Children’s understanding of temporally mediated emotion

Activity: Academic talk or presentation typesOral presentation


Counterfactual thoughts and their associated emotions have received considerable attention from developmental psychologists. In particular, studies have explored children's ability to experience and understand the emotions of regret and relief. The literature suggests these emotions emerge relatively late in childhood given the sophisticated counterfactual abilities required to experience them. However, recent theories suggest relief also occurs following the end of an unpleasant episode (e.g., Hoerl, 2015). In these so called 'temporal relief' instances, the emotion may not arise from complex counterfactual reasoning, but simply from an ability to appreciate that a negative event is now over and in the past. Until recently, developmental psychologists had only examined counterfactually mediated relief. Moreover, although previous work has explored children's ability to use past events to infer current emotional states (see Lagattuta, 2014), less is known about children's ability to understand how others feel immediately after events (positive or negative) are over. The current study explored children's ability to integrate temporal information into their emotion judgements and contributes to a literature which heretofore has only focused on counterfactual relief. Nine vignettes were presented to 100 4-6-year-olds (40% female). In each story, one protagonist went through an episode that subsequently ended. Character's attitudes were manipulated such that there were temporal relief stories, in which the episode was very unpleasant for the character, and temporal disappointment stories, in which the episode was very pleasant for the character. To gauge children's understanding of how the cessation of events can impact emotions, we asked participants to judge whether the characters felt better, worse, or the same after the event was over. We reasoned that characters in the temporal relief and temporal disappointment stories should feel better and worse than before respectively. We also compared judgements in these trials to control stories in which the character felt neutral towards episodes and as such should feel indifferent when the event ends. We found that even 4-year-olds were above chance levels at judging the characters in the temporal relief stories as feeling happier than before. The main analyses did, however, indicate that the 6-year-olds made significantly more target judgements than the 4-year-olds, OR = 4.40, SE = 2.94, p <.001, suggesting that the tendency for children to make these relief attributions increases with age. Unexpectedly, participants' judgements were more accurate in the temporal relief stories than in the disappointment and control stories (both p values <.001). This may be a result of individual differences in expectations about how people feel at the end of positive and neutral events. Overall, this study suggests that children are capable of attributing relief to others earlier than previously estimated in studies of counterfactual relief. This has implications for theories suggesting relief is best thought of as an emotion with two subtypes that have distinctive antecedents and cognitive prerequisites. Moreover, we provide evidence that 4-year-olds can integrate knowledge about the cessation of events into emotion judgements. This adds to a body of research which suggests young children are capable of taking past events into account when making judgments about how people feel in the present.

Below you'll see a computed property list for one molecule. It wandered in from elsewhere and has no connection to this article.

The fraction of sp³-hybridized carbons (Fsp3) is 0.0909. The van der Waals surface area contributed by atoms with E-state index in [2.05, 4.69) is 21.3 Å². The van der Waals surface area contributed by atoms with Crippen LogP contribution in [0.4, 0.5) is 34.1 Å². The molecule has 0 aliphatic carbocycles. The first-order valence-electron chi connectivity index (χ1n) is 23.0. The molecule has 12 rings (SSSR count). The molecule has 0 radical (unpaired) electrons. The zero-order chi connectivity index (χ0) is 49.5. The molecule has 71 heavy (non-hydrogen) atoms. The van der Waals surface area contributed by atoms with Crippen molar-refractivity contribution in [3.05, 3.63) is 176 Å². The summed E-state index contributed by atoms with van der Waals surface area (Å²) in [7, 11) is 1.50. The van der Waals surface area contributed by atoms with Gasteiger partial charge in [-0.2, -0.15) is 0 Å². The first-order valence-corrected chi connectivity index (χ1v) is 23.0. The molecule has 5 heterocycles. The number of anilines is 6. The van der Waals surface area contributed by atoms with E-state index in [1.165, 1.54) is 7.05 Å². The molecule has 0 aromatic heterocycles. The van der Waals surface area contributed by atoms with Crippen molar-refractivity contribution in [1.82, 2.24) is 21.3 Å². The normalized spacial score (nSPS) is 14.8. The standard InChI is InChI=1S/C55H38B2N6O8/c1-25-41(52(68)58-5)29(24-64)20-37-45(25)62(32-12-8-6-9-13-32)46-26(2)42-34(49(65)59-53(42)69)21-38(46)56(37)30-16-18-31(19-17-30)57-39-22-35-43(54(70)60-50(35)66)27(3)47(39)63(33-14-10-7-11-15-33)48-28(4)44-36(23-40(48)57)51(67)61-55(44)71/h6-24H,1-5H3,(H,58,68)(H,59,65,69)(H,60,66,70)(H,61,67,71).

Period21 Apr 202223 Apr 2022
Event titleCognitive Development Society Biennial Conference 2022
Event typeConference
LocationMadison, United States, WisconsinShow on map